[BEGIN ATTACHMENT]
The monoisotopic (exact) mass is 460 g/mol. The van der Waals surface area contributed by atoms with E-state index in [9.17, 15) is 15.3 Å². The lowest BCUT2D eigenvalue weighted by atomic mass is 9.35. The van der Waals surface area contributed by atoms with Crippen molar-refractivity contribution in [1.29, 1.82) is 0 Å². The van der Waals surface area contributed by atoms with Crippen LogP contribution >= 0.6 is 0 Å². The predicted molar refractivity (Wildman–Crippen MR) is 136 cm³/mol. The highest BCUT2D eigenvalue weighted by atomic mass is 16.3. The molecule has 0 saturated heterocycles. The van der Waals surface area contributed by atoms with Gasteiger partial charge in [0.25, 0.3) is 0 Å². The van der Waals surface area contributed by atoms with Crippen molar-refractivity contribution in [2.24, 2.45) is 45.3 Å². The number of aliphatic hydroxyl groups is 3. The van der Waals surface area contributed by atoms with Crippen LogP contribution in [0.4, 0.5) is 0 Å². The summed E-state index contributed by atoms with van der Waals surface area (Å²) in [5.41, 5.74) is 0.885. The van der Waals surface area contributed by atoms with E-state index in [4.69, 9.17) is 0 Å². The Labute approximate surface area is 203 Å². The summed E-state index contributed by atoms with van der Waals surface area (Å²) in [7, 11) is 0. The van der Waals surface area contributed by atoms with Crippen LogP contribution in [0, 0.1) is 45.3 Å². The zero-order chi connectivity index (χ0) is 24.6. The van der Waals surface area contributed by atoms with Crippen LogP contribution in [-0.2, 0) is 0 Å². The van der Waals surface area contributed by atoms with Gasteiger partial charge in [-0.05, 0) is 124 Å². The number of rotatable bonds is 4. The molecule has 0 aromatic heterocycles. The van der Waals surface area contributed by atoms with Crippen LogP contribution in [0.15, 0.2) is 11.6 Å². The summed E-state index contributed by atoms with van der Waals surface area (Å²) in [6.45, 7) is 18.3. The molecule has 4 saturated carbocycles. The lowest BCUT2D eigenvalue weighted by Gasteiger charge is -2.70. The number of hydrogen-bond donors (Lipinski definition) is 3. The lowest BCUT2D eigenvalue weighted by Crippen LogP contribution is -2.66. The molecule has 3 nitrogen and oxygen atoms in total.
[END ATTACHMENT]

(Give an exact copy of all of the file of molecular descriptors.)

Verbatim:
The monoisotopic (exact) mass is 460 g/mol. The van der Waals surface area contributed by atoms with E-state index in [9.17, 15) is 15.3 Å². The lowest BCUT2D eigenvalue weighted by atomic mass is 9.35. The van der Waals surface area contributed by atoms with Crippen molar-refractivity contribution in [1.29, 1.82) is 0 Å². The van der Waals surface area contributed by atoms with Crippen LogP contribution >= 0.6 is 0 Å². The predicted molar refractivity (Wildman–Crippen MR) is 136 cm³/mol. The highest BCUT2D eigenvalue weighted by atomic mass is 16.3. The molecule has 0 saturated heterocycles. The van der Waals surface area contributed by atoms with Gasteiger partial charge in [0.25, 0.3) is 0 Å². The van der Waals surface area contributed by atoms with Crippen molar-refractivity contribution in [2.24, 2.45) is 45.3 Å². The number of aliphatic hydroxyl groups is 3. The van der Waals surface area contributed by atoms with Crippen LogP contribution in [0.4, 0.5) is 0 Å². The summed E-state index contributed by atoms with van der Waals surface area (Å²) in [5.41, 5.74) is 0.885. The van der Waals surface area contributed by atoms with E-state index in [4.69, 9.17) is 0 Å². The Labute approximate surface area is 203 Å². The summed E-state index contributed by atoms with van der Waals surface area (Å²) in [7, 11) is 0. The van der Waals surface area contributed by atoms with Crippen LogP contribution in [0, 0.1) is 45.3 Å². The zero-order chi connectivity index (χ0) is 24.6. The van der Waals surface area contributed by atoms with Crippen LogP contribution in [-0.2, 0) is 0 Å². The van der Waals surface area contributed by atoms with Gasteiger partial charge in [-0.05, 0) is 124 Å². The number of rotatable bonds is 4. The molecule has 0 aromatic heterocycles. The van der Waals surface area contributed by atoms with Crippen LogP contribution in [0.15, 0.2) is 11.6 Å². The summed E-state index contributed by atoms with van der Waals surface area (Å²) in [6.45, 7) is 18.3. The molecule has 4 saturated carbocycles. The lowest BCUT2D eigenvalue weighted by Gasteiger charge is -2.70. The number of hydrogen-bond donors (Lipinski definition) is 3. The lowest BCUT2D eigenvalue weighted by Crippen LogP contribution is -2.66. The molecule has 3 nitrogen and oxygen atoms in total.